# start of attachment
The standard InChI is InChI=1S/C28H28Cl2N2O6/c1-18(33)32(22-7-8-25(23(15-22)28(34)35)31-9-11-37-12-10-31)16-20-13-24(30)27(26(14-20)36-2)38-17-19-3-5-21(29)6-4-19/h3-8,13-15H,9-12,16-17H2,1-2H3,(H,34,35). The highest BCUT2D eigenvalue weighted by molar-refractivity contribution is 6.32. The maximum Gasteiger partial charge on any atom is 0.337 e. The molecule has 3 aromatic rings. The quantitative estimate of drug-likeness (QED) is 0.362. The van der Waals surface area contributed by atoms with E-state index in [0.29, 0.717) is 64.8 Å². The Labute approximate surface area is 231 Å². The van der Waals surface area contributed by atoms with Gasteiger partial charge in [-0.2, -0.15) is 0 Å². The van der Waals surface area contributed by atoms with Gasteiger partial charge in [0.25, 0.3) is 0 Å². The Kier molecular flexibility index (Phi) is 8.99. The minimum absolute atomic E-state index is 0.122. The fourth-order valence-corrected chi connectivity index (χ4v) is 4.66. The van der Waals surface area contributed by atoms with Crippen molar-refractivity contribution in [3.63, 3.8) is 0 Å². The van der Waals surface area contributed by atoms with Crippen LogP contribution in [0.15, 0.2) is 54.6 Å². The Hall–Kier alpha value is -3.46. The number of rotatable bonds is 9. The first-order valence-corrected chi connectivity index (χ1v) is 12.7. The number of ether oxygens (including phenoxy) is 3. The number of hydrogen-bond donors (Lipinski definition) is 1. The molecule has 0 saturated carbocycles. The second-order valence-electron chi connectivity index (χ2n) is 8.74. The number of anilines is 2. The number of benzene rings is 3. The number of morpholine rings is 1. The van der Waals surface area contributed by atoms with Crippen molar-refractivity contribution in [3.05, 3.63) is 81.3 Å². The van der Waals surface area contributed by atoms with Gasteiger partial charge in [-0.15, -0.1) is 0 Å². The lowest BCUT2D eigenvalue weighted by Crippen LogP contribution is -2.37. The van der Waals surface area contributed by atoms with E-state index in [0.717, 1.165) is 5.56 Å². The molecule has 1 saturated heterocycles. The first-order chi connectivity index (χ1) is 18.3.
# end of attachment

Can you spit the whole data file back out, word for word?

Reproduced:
The standard InChI is InChI=1S/C28H28Cl2N2O6/c1-18(33)32(22-7-8-25(23(15-22)28(34)35)31-9-11-37-12-10-31)16-20-13-24(30)27(26(14-20)36-2)38-17-19-3-5-21(29)6-4-19/h3-8,13-15H,9-12,16-17H2,1-2H3,(H,34,35). The highest BCUT2D eigenvalue weighted by molar-refractivity contribution is 6.32. The maximum Gasteiger partial charge on any atom is 0.337 e. The molecule has 3 aromatic rings. The quantitative estimate of drug-likeness (QED) is 0.362. The van der Waals surface area contributed by atoms with E-state index in [0.29, 0.717) is 64.8 Å². The Labute approximate surface area is 231 Å². The van der Waals surface area contributed by atoms with Gasteiger partial charge in [-0.2, -0.15) is 0 Å². The van der Waals surface area contributed by atoms with Gasteiger partial charge in [0.25, 0.3) is 0 Å². The Kier molecular flexibility index (Phi) is 8.99. The minimum absolute atomic E-state index is 0.122. The fourth-order valence-corrected chi connectivity index (χ4v) is 4.66. The van der Waals surface area contributed by atoms with Crippen molar-refractivity contribution in [3.63, 3.8) is 0 Å². The van der Waals surface area contributed by atoms with Crippen LogP contribution in [0.15, 0.2) is 54.6 Å². The Hall–Kier alpha value is -3.46. The number of rotatable bonds is 9. The first-order valence-corrected chi connectivity index (χ1v) is 12.7. The number of ether oxygens (including phenoxy) is 3. The number of hydrogen-bond donors (Lipinski definition) is 1. The molecule has 0 saturated carbocycles. The second-order valence-electron chi connectivity index (χ2n) is 8.74. The number of anilines is 2. The number of benzene rings is 3. The number of morpholine rings is 1. The van der Waals surface area contributed by atoms with Crippen molar-refractivity contribution in [3.05, 3.63) is 81.3 Å². The van der Waals surface area contributed by atoms with Gasteiger partial charge in [-0.15, -0.1) is 0 Å². The lowest BCUT2D eigenvalue weighted by Crippen LogP contribution is -2.37. The van der Waals surface area contributed by atoms with E-state index in [0.717, 1.165) is 5.56 Å². The molecule has 1 saturated heterocycles. The first-order chi connectivity index (χ1) is 18.3.